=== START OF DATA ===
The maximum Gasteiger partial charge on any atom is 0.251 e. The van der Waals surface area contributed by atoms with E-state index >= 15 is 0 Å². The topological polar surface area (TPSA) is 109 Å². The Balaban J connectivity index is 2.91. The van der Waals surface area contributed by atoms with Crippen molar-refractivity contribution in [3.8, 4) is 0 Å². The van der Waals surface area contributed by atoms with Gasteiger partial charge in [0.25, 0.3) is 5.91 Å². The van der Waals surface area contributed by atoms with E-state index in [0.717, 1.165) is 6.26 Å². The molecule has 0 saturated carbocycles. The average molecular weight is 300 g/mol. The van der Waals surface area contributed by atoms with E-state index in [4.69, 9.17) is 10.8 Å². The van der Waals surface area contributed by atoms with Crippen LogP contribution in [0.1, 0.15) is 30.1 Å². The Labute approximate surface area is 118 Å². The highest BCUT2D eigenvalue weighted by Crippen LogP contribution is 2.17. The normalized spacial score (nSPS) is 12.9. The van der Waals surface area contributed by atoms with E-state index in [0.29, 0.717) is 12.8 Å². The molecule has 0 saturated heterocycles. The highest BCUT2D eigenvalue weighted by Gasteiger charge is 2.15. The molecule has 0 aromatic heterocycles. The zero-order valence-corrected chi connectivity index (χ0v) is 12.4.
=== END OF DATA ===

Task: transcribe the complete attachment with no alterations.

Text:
The maximum Gasteiger partial charge on any atom is 0.251 e. The van der Waals surface area contributed by atoms with E-state index >= 15 is 0 Å². The topological polar surface area (TPSA) is 109 Å². The Balaban J connectivity index is 2.91. The van der Waals surface area contributed by atoms with Crippen molar-refractivity contribution in [3.8, 4) is 0 Å². The van der Waals surface area contributed by atoms with Gasteiger partial charge in [0.25, 0.3) is 5.91 Å². The van der Waals surface area contributed by atoms with E-state index in [0.717, 1.165) is 6.26 Å². The molecule has 0 saturated carbocycles. The average molecular weight is 300 g/mol. The van der Waals surface area contributed by atoms with E-state index in [4.69, 9.17) is 10.8 Å². The van der Waals surface area contributed by atoms with Crippen LogP contribution in [0.1, 0.15) is 30.1 Å². The Labute approximate surface area is 118 Å². The highest BCUT2D eigenvalue weighted by Crippen LogP contribution is 2.17. The normalized spacial score (nSPS) is 12.9. The van der Waals surface area contributed by atoms with E-state index in [0.29, 0.717) is 12.8 Å². The molecule has 0 saturated heterocycles. The highest BCUT2D eigenvalue weighted by Gasteiger charge is 2.15. The molecule has 0 aromatic heterocycles. The zero-order valence-corrected chi connectivity index (χ0v) is 12.4.